Sen. Tom Harkin — Working For More Jobs

Circa 2011

Dear ABILITY readers,

Since the beginning of the recession, I have heard impassioned pleas for this Congress to focus our attention on the jobs crisis in America. In September, the Census Bureau reported that nearly one in six Americans is living in poverty, a number that has increased each of the last four years. With unemployment stubbornly holding at over 9 percent, and the economy in a fragile state, President Obama is correct that it is time to pass a jobs bill that will create employment opportunities for millions of Americans and help our economy get on track.

That’s why I held the recent US Senate Committee on Health, Education, Labor, & Pension (HELP) roundtable to draw attention to an often-overlooked piece of the employment puzzle—the shockingly low laborforce-participation rates of workers with disabilities. According to the Bureau of Labor Statistics (BLS), as of August, there were more than 15 million adults with disabilities in the US between the ages of 16 and 64. Of this group, less than one third were participating in the labor force, and more than two thirds were not in the labor force at all. Although BLS has only been reporting on disability employment rates in their monthly updates since 2008, it is worth noting that the size of the disability labor force has shrunk by over 600,000 people in the three years for which we have data. That represents a more than 10-percent reduction in three years. During the same period, the size of the workforce for people without disabilities shrunk by less than one percent.

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That means that in the last three years, people with disabilities have been leaving the labor force at a rate more than 10 times the rate of the population that is not disabled. This is unacceptable and we need to take action to change this trend.

As we noted in March, when we held a HELP Committee hearing focused on people with intellectual disabilities, some of the biggest barriers to success in the labor market for people with significant disabilities can be low expectations, discriminatory attitudes, and a failure of imagination. The purpose of this roundtable was to hear from a diverse group of experts about how they would improve our education, workforce development, and human-service programs, so that people with the most significant disabilities who want to work are able to find a place in the labor market and have a career that works for them.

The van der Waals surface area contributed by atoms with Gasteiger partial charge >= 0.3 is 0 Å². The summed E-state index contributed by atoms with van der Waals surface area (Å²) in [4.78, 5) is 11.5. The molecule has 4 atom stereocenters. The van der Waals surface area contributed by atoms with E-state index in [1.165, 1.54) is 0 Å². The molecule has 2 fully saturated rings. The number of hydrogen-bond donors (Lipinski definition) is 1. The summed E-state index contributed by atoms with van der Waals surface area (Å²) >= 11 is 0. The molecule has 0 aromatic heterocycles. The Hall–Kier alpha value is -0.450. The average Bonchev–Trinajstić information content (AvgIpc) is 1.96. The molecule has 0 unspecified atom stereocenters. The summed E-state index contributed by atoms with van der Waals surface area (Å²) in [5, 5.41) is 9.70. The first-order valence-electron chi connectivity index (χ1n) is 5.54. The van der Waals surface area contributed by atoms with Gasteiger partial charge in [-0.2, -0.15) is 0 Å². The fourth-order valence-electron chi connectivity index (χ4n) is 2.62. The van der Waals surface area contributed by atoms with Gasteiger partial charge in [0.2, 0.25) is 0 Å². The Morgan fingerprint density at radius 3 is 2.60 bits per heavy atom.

Our panelists provided excellent insight into the world of disability employment. Deb Pumphrey, a constituent of mine from Iowa, and the mother of a 27- year-old son with multiple disabilities, told the story of Tenco Industries, a community-based recycling program that employs people with significant disabilities, including her son. As her son started his job, working just a few hours a week, she described how his behavioral problems declined. He now looks forward to the structure and social interaction that his work provides him.

Michael Pearson, owner of Union Packing, LLC, a small business in Yeardon, PA, noted that his employees with disabilities have been an asset to his company because, as he said, he focuses not on what people can’t do, but on what they can do, which has helped him access a previously untapped pool of talented workers.

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The panelists agreed that with a little imagination and an adjustment in the way society views potential workers with disabilities, we can integrate our labor force. If we provide such workplace accommodations as flexibility, assistance with starting and sustaining a microenterprise, and making job responsibilities tailored to the capacities and interests of the worker, it will benefit not only workers with disabilities, but also those without them. Broadening the spectrum of employment options for people with disabilities will help to ensure that workers are matched with a job that not only suits them, but also offers them the pride and independence they deserve.

Over the last year I have been focusing on how to improve the disability employment situation with meetings, hearings and legislation. As the HELP Committee continues to work on a bipartisan reauthorization of the Workforce Investment Act, we have sought to make changes in the Vocational Rehabilitation title of that bill that would strengthen its emphasis on competitive, integrated employment, as well as to prioritize services for young people with disabilities as they enter the workforce. I hope the hearings and roundtables we’ve held will spur new thinking that can inform legislative efforts like the President’s jobs bill and other bills. My goal is to make the policy changes necessary and engage with leaders in the business and disability communities so that the size of the disability workforce will grow from 4.9 million to 6 million by 2015. That goal is shared by the U.S. Chamber of Commerce, providing us with a powerful ally in the fight to increase employment for people with disabilities.


Senator Tom Harkin

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